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(Reuters) - The U.S. government is planning to sell billions of dollars of assets ranging from bank shares to troubled mortgage securities that were bought at the height of the financial crisis four years ago, the Wall Street Journal reported on Friday, citing investors and government officials.
The government in 2008 invested hundreds of billions of dollars to help stabilize the economy, moves that were praised by some and criticized by others as bailing out Wall Street at the expense of taxpayers, the article said. Some of the investments have appreciated in value while others have languished, it added.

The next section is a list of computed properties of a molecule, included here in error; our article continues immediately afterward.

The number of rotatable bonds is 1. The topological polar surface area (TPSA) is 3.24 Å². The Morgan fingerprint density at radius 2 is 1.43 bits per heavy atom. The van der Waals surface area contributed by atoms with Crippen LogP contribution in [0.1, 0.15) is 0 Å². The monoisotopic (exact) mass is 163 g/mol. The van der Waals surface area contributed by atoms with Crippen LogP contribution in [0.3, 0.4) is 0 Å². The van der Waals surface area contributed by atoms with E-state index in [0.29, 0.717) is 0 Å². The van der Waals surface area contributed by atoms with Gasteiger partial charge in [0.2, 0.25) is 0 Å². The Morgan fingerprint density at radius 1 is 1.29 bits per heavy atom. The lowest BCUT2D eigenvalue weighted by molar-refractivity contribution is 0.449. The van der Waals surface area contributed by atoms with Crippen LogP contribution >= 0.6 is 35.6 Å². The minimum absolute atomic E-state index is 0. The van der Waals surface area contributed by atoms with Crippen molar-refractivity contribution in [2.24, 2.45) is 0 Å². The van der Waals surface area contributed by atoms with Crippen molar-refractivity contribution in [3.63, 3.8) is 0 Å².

In the coming months, the government is expected to sell or be repaid on securities with a face value of roughly $29 billion. The assets are likely to generate more than $10 billion for taxpayers, the Journal said.
Timothy Massad, Treasury's assistant secretary for financial stability, told the Wall Street Journal in an interview that the sales are "a continuation of a gradual process that we've been working on for some time."
He added that the Treasury is taking time to work with banks on outstanding aid. About $11 billion in aid to some 322 banks remains outstanding, according to the paper.
"We're looking to do this in a deliberate manner that helps maximize returns to taxpayers, and are going to be continuing the sales into next year," Massad told the newspaper.
Reporting by Sakthi Prasad in Bangalore